LED Warehouse Lighting Retrofits: Path to Energy Efficiency and Cost Savings

Posted on August 2, 2016 by

LED warehouse lighting retrofits

Warehouses are no longer just for storage. In today’s cost-conscious, efficiency-driven environment, manufacturers are reevaluating the definition of warehousing, As a result, LED warehouse lighting retrofits are increasingly becoming a path to better energy efficiency.

As a result of this sea change, manufacturers are seeking ways to more effectively manage costs, improve inventory control and streamline the supply chain. In the world of supply chain economics, costs associated with operating a warehouse are critical to a company’s bottom line.

For that reason, many companies across the globe are retrofitting their warehouses with LED high bays, swapping out fluorescent tubes and incandescent lighting for a more efficient LED alternative.

LED warehouse lighting retrofits are helping commercial and industrial users to realize a dramatic savings in energy and maintenance costs simultaneously boosting productivity, leading to an onslaught of fluorescent and LED high bay warehouse lighting suppliers, fixtures and retrofit kits.

Industry experts say lighting represents up to 37 percent of a typical warehouse’s monthly electricity consumption expense. A properly designed and executed LED lighting retrofit can reduce energy usage by up to 60 percent – making a significant difference in a company’s bottom line.

High bay LED lighting systems, common in warehouses, last up to three times longer than metal halide or T8 fluorescent lighting systems and up to 60 times longer than incandescent lighting sources.

Studies have shown that improving the lighting environment can result in an improvement in worker productivity by up to 25 percent. With labor costs being a company’s top expense, increased productivity again translates into a stronger bottom line.
Many companies are able to recoup their industrial lighting retrofit investment in a few short years and realize increased savings, lower maintenance costs and higher productivity over the long term.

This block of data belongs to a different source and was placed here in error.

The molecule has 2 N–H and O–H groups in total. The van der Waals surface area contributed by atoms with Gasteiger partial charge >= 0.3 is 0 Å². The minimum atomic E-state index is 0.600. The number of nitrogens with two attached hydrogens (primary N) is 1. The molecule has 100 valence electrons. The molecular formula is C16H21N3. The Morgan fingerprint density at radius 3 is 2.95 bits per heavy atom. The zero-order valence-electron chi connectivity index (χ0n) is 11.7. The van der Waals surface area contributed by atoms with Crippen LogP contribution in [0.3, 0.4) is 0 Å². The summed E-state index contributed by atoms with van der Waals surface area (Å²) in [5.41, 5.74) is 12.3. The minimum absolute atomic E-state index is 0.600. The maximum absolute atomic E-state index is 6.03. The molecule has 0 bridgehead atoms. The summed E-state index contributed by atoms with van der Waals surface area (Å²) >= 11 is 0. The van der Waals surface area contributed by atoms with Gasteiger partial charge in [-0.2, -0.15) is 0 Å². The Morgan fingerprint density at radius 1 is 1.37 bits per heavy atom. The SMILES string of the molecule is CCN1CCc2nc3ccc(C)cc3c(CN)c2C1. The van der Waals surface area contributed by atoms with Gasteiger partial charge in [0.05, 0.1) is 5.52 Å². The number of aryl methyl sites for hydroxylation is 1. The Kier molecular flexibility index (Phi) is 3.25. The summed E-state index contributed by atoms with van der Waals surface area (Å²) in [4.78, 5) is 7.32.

Case Studies

  • AAA Auto Parts, Minnesota – AAA Auto Parts in Minnesota’s Twin Cities has high-level rack warehouses with more than 45,000 square feet of auto parts storage space. They called in a lighting specialist to analyze an LED solution for their operation.

They made the switch from linear fluorescents to 18W LED T8 lamps and realized a 57 percent reduction in energy use, doubled their foot candles and saw a return on investment in less than three years.

  • Astro Shapes, Ohio – Struthers, Ohio-based Astro Shapes provides aluminum windows, railings and light fixtures for architectural-grade applications and decided to cut back on energy costs.

Astro Shapes went to a system of 600 LED high bay lighting fixtures to light its 300,000 square foot facility, which operates 24 hours per day.

wholesale, logistic, people and export concept - manual worker on forklift loader and businessmen with clipboard at warehouse

Lamp failures with the legacy metal halides and tall ceilings made maintenance a challenge. The new high bay LED system is now providing monthly energy savings of $10,000 as well as lower lighting maintenance costs. Astro Shapes achieved a payback on investment in less than two years.

  • Goodwill of the Great Plains, Iowa – Goodwill of the Great Plains in Sioux City, Iowa converted from fluorescent and incandescent lighting to LED, installing 2,200 LED bulbs and 240 new ballasts. Goodwill is seeing savings of between $700 to $1,000 every month and expects a payback on investment in less than three years.

Goodwill is now exploring LED warehouse lighting retrofits at its other locations in Iowa.

“The industry is undergoing a massive transformation towards LEDs. This new technology provides tremendous new opportunities, and our mission is to promote the use of sustainable, energy efficient lighting solutions. We support a quick and smooth uptake of LEDs which will be beneficial for the industry, its customers, the consumers, and also the planet,” said Jan Denneman, president of the Global Lighting Association (GLA).

GLA was formed to share knowledge of global trends and legislative developments in lighting. GLA’s members are the U.S.-based National Electrical Manufacturers Association (NEMA), European Lamp Companies Federation (ELC) and the Japan Electric Lamp Manufacturers Association (JELMA). Associations from China, Taiwan, Brazil, India and Australia are also represented.

LED’s are experiencing a surge in growth owing to the acceptance of new technologies in the mainstream lighting industry, according to a report from Global Market Insights, headquartered in Delaware. Key markets include industrial lighting, outdoor lighting, architectural lighting, commercial lighting and warehouse lighting.

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